My initial interest in reflecting on A Way of Making in relation to the notion of artistic research was the distinctive site of research in this project, which as the title suggests is the process of making itself. Making is not necessarily a term that resonates as a key aspect of many contemporary art practices. Many avant-garde movements of the twentieth century displaced the act of making with various forms of appropriation and conceptual gestures. Moreover, making refers to an act or process that is more basic, practical, and broad than what we conventionally associate with the artistic productions of artists and curators. The etymology of the verb to make ties together notions of building, working, constructing, and producing. What is central to the verb making, however, is that it is transitive, meaning that the process or act of making is passed over to an object.


Bergholtz and Pask embarked on this collaborative project through their shared desire to rethink making. To do this they turned to clay, because in their words:


Ceramics, a shared interest, announced itself as a terrain that we could enter not solely as beholders, but as actors – to explore the empirical and the visceral in making. The haptic appearance of ceramics, the explicit connotation of craft, and the (seemingly) easy and accessible techniques encouraged us to listen to our feeling that it was necessary to act on this desire to do something and learn something that is within – physical – reach.[1]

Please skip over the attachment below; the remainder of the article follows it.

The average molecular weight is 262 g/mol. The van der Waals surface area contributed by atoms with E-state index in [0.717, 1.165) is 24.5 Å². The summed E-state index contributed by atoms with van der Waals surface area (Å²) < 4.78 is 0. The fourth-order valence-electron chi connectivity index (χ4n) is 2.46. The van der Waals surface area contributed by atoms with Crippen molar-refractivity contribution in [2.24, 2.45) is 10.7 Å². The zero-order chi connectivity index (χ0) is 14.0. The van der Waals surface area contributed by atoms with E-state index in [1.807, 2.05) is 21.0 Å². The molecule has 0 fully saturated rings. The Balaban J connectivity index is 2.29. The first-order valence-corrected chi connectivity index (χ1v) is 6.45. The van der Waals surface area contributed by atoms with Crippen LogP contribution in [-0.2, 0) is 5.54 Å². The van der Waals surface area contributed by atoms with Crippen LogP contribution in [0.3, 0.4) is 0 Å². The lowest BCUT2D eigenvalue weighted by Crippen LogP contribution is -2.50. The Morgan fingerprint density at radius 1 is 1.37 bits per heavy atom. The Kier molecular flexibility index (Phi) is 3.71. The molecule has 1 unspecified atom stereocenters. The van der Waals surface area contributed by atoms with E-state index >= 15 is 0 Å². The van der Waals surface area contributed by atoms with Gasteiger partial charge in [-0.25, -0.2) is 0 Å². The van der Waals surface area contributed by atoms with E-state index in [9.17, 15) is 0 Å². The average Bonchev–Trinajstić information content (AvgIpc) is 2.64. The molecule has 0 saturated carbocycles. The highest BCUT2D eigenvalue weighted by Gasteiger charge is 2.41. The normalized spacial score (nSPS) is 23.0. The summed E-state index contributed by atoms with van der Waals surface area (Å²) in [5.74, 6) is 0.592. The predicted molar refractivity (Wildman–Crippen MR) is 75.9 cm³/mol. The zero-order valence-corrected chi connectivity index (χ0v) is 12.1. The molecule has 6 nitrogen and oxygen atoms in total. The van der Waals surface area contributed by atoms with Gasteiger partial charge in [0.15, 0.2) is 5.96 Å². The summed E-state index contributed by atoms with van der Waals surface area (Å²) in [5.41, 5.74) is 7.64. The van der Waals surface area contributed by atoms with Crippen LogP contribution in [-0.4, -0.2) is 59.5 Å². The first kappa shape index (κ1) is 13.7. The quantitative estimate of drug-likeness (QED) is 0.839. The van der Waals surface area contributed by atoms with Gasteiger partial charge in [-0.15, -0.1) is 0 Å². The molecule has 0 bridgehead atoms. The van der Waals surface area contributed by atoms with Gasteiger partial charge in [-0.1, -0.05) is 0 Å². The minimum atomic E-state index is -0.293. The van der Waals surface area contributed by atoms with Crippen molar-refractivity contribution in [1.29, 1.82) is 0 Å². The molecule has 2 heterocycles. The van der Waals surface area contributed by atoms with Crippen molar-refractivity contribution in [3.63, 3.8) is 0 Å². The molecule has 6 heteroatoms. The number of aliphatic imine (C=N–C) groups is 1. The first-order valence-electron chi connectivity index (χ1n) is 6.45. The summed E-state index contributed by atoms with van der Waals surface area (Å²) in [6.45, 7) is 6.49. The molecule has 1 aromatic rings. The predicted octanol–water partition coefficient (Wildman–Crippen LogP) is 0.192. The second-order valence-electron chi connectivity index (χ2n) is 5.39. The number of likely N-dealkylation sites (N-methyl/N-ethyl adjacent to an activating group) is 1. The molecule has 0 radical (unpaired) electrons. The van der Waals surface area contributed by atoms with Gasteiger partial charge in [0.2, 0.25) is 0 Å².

The various experiments in ways of working with clay – rubbing, piercing, seaming, pinching, moulding, kneading, squeezing, pushing, rolling, throwing, slapping, cutting; glaze painting, spraying, baking at different temperatures – has now been passed over to the objects that these experiments generated. Their investigations of these various ways of making are now embodied in the clay artefacts, which are the results of their research.


What is important is how they perceived these experiments as a form of taking time off from their habitual modes of making. In this instance they began from a position, in their own words, of ‘sheer innocence’.[2] I found this term suggestive for how it signals proceeding without knowledge of something’s significance and possible consequences. The two makers therefore adopted an attitude of not knowing that was simultaneously underpinned by a desire for learning together and through the material. In looking for a concept to help unpack this desire to rethink making from a position of innocence and not knowing, rudimentary, and eventually, rudimentariness emerged. The immediate connotations of rudimentary are rather negative, relating to an immature, undeveloped, or basic form. However, I was looking to qualify an attitude: the basic, undeveloped knowledge and savoir faire that the makers wilfully adopt in relation to what they were doing. Therefore, I added the suffix ness to signal this state, one that for the artists is clearly deemed productive in so far as it allows them to reapproach making.